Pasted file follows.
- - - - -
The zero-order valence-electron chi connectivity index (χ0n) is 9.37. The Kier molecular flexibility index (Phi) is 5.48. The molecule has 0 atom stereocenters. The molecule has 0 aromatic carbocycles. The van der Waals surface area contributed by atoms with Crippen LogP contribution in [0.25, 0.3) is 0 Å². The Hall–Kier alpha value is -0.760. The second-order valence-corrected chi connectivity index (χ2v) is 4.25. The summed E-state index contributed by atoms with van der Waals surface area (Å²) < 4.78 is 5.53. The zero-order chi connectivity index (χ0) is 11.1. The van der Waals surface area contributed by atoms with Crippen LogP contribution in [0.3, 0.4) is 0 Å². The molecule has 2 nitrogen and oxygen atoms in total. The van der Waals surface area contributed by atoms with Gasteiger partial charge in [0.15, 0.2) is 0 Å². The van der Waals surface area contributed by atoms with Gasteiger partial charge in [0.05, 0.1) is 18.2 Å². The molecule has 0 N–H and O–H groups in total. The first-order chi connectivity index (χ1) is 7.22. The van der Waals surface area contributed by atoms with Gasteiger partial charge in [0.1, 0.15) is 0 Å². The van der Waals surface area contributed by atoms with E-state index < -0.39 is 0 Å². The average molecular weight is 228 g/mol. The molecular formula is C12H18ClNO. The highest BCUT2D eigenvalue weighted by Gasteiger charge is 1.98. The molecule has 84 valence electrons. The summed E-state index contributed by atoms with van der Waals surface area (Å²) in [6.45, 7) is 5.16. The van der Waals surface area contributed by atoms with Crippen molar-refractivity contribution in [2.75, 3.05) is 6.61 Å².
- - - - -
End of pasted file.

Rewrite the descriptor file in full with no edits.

The zero-order valence-electron chi connectivity index (χ0n) is 9.37. The Kier molecular flexibility index (Phi) is 5.48. The molecule has 0 atom stereocenters. The molecule has 0 aromatic carbocycles. The van der Waals surface area contributed by atoms with Crippen LogP contribution in [0.25, 0.3) is 0 Å². The Hall–Kier alpha value is -0.760. The second-order valence-corrected chi connectivity index (χ2v) is 4.25. The summed E-state index contributed by atoms with van der Waals surface area (Å²) < 4.78 is 5.53. The zero-order chi connectivity index (χ0) is 11.1. The van der Waals surface area contributed by atoms with Crippen LogP contribution in [0.3, 0.4) is 0 Å². The molecule has 2 nitrogen and oxygen atoms in total. The van der Waals surface area contributed by atoms with Gasteiger partial charge in [0.15, 0.2) is 0 Å². The van der Waals surface area contributed by atoms with Gasteiger partial charge in [0.05, 0.1) is 18.2 Å². The molecule has 0 N–H and O–H groups in total. The first-order chi connectivity index (χ1) is 7.22. The van der Waals surface area contributed by atoms with Gasteiger partial charge in [0.1, 0.15) is 0 Å². The van der Waals surface area contributed by atoms with E-state index < -0.39 is 0 Å². The average molecular weight is 228 g/mol. The molecular formula is C12H18ClNO. The highest BCUT2D eigenvalue weighted by Gasteiger charge is 1.98. The molecule has 84 valence electrons. The summed E-state index contributed by atoms with van der Waals surface area (Å²) in [6.45, 7) is 5.16. The van der Waals surface area contributed by atoms with Crippen molar-refractivity contribution in [2.75, 3.05) is 6.61 Å².